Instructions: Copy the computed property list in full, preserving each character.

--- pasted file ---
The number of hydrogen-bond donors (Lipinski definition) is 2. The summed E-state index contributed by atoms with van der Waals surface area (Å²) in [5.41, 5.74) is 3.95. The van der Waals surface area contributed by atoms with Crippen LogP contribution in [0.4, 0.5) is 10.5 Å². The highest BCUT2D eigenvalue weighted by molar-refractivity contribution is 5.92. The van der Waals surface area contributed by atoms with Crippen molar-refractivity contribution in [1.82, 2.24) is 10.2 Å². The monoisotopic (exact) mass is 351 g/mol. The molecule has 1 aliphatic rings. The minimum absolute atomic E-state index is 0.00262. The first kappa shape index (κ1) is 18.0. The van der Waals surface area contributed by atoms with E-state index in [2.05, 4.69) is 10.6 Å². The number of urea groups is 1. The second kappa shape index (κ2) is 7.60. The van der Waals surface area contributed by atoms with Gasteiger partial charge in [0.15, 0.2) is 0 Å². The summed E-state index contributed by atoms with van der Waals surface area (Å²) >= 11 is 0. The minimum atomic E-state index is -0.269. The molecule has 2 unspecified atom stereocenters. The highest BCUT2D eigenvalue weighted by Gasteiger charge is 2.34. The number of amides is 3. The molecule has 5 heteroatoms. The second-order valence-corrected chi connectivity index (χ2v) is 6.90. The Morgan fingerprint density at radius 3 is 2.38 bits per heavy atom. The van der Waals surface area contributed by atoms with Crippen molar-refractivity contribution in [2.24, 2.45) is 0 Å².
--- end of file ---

The number of hydrogen-bond donors (Lipinski definition) is 2. The summed E-state index contributed by atoms with van der Waals surface area (Å²) in [5.41, 5.74) is 3.95. The van der Waals surface area contributed by atoms with Crippen LogP contribution in [0.4, 0.5) is 10.5 Å². The highest BCUT2D eigenvalue weighted by molar-refractivity contribution is 5.92. The van der Waals surface area contributed by atoms with Crippen molar-refractivity contribution in [1.82, 2.24) is 10.2 Å². The monoisotopic (exact) mass is 351 g/mol. The molecule has 1 aliphatic rings. The minimum absolute atomic E-state index is 0.00262. The first kappa shape index (κ1) is 18.0. The van der Waals surface area contributed by atoms with E-state index in [2.05, 4.69) is 10.6 Å². The number of urea groups is 1. The second kappa shape index (κ2) is 7.60. The van der Waals surface area contributed by atoms with Gasteiger partial charge in [0.15, 0.2) is 0 Å². The summed E-state index contributed by atoms with van der Waals surface area (Å²) >= 11 is 0. The minimum atomic E-state index is -0.269. The molecule has 2 unspecified atom stereocenters. The highest BCUT2D eigenvalue weighted by Gasteiger charge is 2.34. The number of amides is 3. The molecule has 5 heteroatoms. The second-order valence-corrected chi connectivity index (χ2v) is 6.90. The Morgan fingerprint density at radius 3 is 2.38 bits per heavy atom. The van der Waals surface area contributed by atoms with Crippen molar-refractivity contribution in [2.24, 2.45) is 0 Å².